Design and Decor
Are any of you old enough to remember having asked your low-grade teacher for permission to “decorate” a writing assignment? By that, we meant that we were permitted to draw flowers and ornaments between and around the lines of text, in the end making them look more like The Hanging Gardens of Babylon than a written text. In our childish eagerness to make the assignment look “pretty,” we added garlands of rosebuds and hearts of every unthinkable variety.
My teacher did not permit decoration as a rule because she (rightly) suspected some of us would use more time on our “art” than our spelling.
If this practice of decoration has had any influence on our understanding of graphic design as grown-ups, I will not venture to say. It is a fact, however, that many people cannot distinguish between “decor” and “design.” They seem to believe that graphic design is something to be clashed onto a text at the end of the production – like a sticker.
However, Graphic Design is NOT decoration.
The word “design” can mean many things these days. We talk about “designer furniture,” “designer sunglasses,” and let’s not forget “designer handbags,” as they were the only items of their kind ever to have been “designed,” which, of course, is ridiculous.
The word design means intention or plan.
“To do something by design” does not mean that you surround yourself with decoration whilst doing it, but that you do something intentionally, according to a plan. Swap the word “design” in Graphic Design with planning and you get the word “Graphic Planning.”
Graphic Planning is imperative for visual communication in all channels independent of size or format. The graphic planning cannot be pasted on at the end of the process but has to go hand in hand with verbal planning. A message needs to be written and designed (graphically planned) for the intended format, be it either a website, a printed advertisement, a brochure, or a business card. We have to study the format first and determine how much room we have for the content. By content, I mean text, images, and graphics. When we know how much content the format can hold, it is time to start the graphic planning to make sure we leverage the available space in the best way possible. The intention of graphic planning is to make the message as clear as possible. We want our readers to perceive it intuitively.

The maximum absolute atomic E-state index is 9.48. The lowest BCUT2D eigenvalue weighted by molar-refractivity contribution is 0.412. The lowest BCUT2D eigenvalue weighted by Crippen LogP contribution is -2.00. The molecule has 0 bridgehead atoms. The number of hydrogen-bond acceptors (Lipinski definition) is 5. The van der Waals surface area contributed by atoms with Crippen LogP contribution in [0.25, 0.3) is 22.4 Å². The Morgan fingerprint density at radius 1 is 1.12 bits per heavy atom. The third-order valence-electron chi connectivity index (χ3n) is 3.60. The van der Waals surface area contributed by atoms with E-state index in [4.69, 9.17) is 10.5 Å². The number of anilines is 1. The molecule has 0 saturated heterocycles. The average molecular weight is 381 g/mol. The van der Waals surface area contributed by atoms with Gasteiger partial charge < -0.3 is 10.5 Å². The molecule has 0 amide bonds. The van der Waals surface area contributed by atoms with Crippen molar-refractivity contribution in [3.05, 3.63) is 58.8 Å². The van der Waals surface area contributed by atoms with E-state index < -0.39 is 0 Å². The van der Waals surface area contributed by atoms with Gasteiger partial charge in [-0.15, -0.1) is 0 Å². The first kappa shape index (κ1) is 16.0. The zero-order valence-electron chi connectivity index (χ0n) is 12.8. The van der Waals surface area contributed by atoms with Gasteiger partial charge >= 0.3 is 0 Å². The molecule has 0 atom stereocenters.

Graphic Planning can be compared to architecture. It does not concern itself primarily with the decoration of the house, but with how to leverage the total Ground Floor Area according to the function of the house.
Graphic Planning is an important part of marketing and visual branding. Desktop publishing software like Canva or Indesign does not come with training in Graphic Planning. If you want to do some graphic planning, you need to know and understand something about its principles and means.
More often than not, I find myself as much a “graphic coach” as a graphic designer for my clients. In addition to creating graphics for them, I want to teach them as much as possible about the principles and means of graphic design. I want them to be able to DESIGN their messages, not decorate them.